KUALA LUMPUR: Footballers should be given an inducement to encourage them to report approaches by bookies in a bid to win the war against match-fixing in Malaysia.
The suggestion by the Malaysian Anti-Corruption Commission (MACC) echoes its Ops Gempur campaign to educate and encourage local authorities to report bribe-givers.
Such an approach in football could lead to more convictions against bookies who attempt to influence players, coaches or officials to fix matches.
"Football clubs should consider rewarding players to encourage them to report approaches by bookies," said MACC inspection and consultancy division deputy director S. Karunanithy in a talk on corruption for Malaysian Indian FA (MIFA) players and coaches in Kuala Lumpur on Wednesday.
"For government staff, there is a reward given to anyone providing information which leads to a bribe-giver being convicted.
"The same thing can be considered for football players to encourage them to come forward with information."
One reason players seem reluctant to come forward is a fear of being physically harmed by bookies, as cited by Kuala Lumpur players involved in a 2013 match-fixing case.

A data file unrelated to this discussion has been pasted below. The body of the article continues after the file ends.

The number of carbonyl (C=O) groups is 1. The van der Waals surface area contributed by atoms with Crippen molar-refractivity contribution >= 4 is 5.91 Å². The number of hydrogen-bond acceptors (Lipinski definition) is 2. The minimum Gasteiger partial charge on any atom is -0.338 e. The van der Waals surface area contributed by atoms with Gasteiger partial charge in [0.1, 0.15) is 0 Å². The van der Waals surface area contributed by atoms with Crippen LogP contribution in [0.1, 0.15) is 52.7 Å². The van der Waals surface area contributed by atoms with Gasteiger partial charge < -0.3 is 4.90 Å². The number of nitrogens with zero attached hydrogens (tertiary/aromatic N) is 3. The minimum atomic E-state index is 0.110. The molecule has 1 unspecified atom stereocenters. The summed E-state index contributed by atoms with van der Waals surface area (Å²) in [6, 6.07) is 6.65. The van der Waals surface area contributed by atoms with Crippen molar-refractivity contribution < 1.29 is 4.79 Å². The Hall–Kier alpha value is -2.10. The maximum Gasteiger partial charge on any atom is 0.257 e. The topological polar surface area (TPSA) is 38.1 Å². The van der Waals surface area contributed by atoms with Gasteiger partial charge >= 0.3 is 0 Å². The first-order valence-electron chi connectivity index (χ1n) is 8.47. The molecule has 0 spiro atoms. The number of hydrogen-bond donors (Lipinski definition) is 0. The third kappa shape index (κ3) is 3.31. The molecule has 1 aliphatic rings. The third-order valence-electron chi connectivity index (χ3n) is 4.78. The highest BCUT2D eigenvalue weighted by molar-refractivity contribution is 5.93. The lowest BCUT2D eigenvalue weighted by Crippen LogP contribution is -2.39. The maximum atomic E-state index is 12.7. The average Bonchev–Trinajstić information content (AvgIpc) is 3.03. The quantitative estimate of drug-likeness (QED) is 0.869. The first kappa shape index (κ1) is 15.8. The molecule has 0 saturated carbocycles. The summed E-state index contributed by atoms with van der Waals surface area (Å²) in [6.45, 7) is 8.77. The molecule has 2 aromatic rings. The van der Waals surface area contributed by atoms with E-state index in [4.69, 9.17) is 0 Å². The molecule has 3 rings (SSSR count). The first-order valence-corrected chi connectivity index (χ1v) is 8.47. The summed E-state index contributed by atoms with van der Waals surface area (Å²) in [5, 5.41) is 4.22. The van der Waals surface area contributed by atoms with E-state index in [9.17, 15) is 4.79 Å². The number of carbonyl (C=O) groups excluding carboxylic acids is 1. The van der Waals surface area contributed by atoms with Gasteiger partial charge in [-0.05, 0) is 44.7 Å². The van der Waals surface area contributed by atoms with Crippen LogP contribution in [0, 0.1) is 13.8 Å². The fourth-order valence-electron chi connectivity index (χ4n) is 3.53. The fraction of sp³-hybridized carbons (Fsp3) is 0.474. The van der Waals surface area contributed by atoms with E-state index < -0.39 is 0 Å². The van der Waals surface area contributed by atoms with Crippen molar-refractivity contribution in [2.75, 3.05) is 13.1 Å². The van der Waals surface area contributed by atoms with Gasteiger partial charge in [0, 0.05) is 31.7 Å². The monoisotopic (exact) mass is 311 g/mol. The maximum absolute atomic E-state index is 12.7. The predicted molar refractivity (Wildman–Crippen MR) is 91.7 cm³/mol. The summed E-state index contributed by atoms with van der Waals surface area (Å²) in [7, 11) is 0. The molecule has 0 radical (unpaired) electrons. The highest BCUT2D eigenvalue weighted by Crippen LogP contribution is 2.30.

Karunanithy said the ultimate decision lies in the hands of players in whether they are trapped by bookies.
"Bookies will offer all types of inducement but the final decision is in the player's hands. It is up to the player to say no," he said.
Two Sarawak players were remanded for investigation last month before being released from custody over match-fixing allegations.
MIFA also had two players charged with alleged match-fixing last year, an experience the Premier League has learnt from.
"We have a strong relationship with MACC and the police through our integrity committee, which monitor all activities within the team," said MIFA president Datuk T. Mohan.
"So far, no incidents of corruption have come to light this year."